- Statewide precipitation is 2.08 inches below water year average through January, making it the 14th driest water year on record so far.
- Snowpack (SWE) in the Salt River and Upper Gila river basins are below 50% of normal.
- Dry soil beneath the snowpack will reduce run-off and aquifer recharge.
- Exceptionally hot and dry monsoon killed hundreds of Saguaro cacti in central and southern Arizona, largely due to extreme soil temperatures. Saguaros take decades to reach 3 feet tall and can live 150–200 years.
SNOTEL Snow Water Equivalent Percent of Normal
- A series of winter storms in mid-February provided 2–4 inches of precipitation to western Colorado.
- Snowpack along the western slopes is currently 80%–90% of normal. Catchments east of the Divide are 90%–100% of normal.
- 2020 was Colorado's second driest calendar year on record, leaving soils, base flows, and some reservoirs low entering 2021.
90-Day Standardized Precipitation Index (SPI): January 23, 2020–February 20, 2021
- Snowpack in the Upper Gila, Upper Pecos, and Rio Grande-Mimbres regions is still below 50% for this time of the season.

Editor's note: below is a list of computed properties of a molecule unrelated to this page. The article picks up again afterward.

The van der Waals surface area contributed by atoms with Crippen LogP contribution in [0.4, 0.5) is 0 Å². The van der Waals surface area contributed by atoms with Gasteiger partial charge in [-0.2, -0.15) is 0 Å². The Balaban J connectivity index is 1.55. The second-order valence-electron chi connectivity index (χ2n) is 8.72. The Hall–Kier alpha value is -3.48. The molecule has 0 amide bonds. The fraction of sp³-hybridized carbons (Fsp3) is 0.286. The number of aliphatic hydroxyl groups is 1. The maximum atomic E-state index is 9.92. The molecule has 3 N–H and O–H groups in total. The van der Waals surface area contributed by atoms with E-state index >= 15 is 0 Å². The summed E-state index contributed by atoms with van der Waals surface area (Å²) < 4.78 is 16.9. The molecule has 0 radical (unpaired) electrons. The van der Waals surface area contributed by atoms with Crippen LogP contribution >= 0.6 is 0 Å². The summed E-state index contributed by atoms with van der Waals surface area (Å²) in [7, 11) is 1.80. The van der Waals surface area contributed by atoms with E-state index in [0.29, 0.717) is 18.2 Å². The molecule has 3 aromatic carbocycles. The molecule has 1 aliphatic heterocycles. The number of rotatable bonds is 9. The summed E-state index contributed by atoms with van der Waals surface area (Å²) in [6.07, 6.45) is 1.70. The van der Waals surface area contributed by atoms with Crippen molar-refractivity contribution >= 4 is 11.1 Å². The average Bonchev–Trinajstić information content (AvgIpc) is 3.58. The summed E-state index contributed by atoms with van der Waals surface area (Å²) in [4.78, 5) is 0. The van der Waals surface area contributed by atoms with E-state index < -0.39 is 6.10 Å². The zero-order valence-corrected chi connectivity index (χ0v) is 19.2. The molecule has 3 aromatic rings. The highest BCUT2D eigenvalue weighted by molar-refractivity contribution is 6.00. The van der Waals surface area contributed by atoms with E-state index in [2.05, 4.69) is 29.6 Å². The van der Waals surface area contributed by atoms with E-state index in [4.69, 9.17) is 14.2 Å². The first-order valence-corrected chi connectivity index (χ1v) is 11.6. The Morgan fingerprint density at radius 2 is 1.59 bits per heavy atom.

- Precipitation for February-to-date has been below average, overall, for the state.
- Long-term drought shows up clearly in surface water levels in the Rio Grande and Pecos Basins. For example, Elephant Butte storage is 9% of capacity.
- All but the northern Wasatch Range is in a deepened drought situation that is twice as bad as a year before (from December 1, 2020 through February 22, 2021), as shown in the first figure of soil moisture deficit map below based on GRACE data. Southwest Utah remains the worst hit.
- The weekly time series of the GRACE data averaged over Utah shows a continual decline in groundwater despite the recent precipitation events, as shown in the second figure. This suggests the “sponge effect” of a very-dry subsurface in absorbing the large precipitation that otherwise would have eased the drought. This is evident in the depression of surface soil moisture after the recent storms.
- Recent snowfall has helped snowpack conditions, as shown by the third graphic of SNOTEL change in snow water equivalent observations between February 1 and February 23. Supporting the evidence that while snowfall has occurred, soil moisture is still significantly outside of historical boundaries, as shown in the yearly comparison of statewide soil moisture conditions in the final figure.
Rootzone Soil Moisture Deficit: Dec. 1, 2020–Feb. 22, 2021 Compared to One Year Ago
Utah Groundwater Conditions
Utah Change in Snow Water Equivalent Values: February 1–23, 2021
Utah Soil Moisture Conditions
For More Information
More local information is available from the following resources:
NOAA/National Integrated Drought Information System (NIDIS)
Nancy J. Selover
Arizona State Climatologist/Arizona State University
Simon Wang and Jon Meyer
Utah Climate Center/Utah State University
New Mexico Climate Center/New Mexico State University
Colorado Climate Center/Colorado State University